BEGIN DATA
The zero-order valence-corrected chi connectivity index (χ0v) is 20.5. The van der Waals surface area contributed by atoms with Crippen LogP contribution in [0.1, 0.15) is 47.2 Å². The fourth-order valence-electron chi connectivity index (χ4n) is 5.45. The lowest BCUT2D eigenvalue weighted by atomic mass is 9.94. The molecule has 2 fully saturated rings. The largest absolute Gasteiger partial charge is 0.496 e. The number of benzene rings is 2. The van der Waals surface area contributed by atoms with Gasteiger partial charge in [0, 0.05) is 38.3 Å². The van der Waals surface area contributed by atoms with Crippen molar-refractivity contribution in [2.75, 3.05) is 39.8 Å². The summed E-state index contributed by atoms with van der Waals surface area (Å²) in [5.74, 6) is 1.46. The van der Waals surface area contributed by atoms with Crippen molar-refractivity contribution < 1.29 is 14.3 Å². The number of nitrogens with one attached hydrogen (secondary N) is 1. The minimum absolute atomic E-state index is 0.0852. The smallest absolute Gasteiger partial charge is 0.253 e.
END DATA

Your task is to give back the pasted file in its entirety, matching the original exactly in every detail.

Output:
The zero-order valence-corrected chi connectivity index (χ0v) is 20.5. The van der Waals surface area contributed by atoms with Crippen LogP contribution in [0.1, 0.15) is 47.2 Å². The fourth-order valence-electron chi connectivity index (χ4n) is 5.45. The lowest BCUT2D eigenvalue weighted by atomic mass is 9.94. The molecule has 2 fully saturated rings. The largest absolute Gasteiger partial charge is 0.496 e. The number of benzene rings is 2. The van der Waals surface area contributed by atoms with Gasteiger partial charge in [0, 0.05) is 38.3 Å². The van der Waals surface area contributed by atoms with Crippen molar-refractivity contribution in [2.75, 3.05) is 39.8 Å². The summed E-state index contributed by atoms with van der Waals surface area (Å²) in [5.74, 6) is 1.46. The van der Waals surface area contributed by atoms with Crippen molar-refractivity contribution < 1.29 is 14.3 Å². The number of nitrogens with one attached hydrogen (secondary N) is 1. The minimum absolute atomic E-state index is 0.0852. The smallest absolute Gasteiger partial charge is 0.253 e.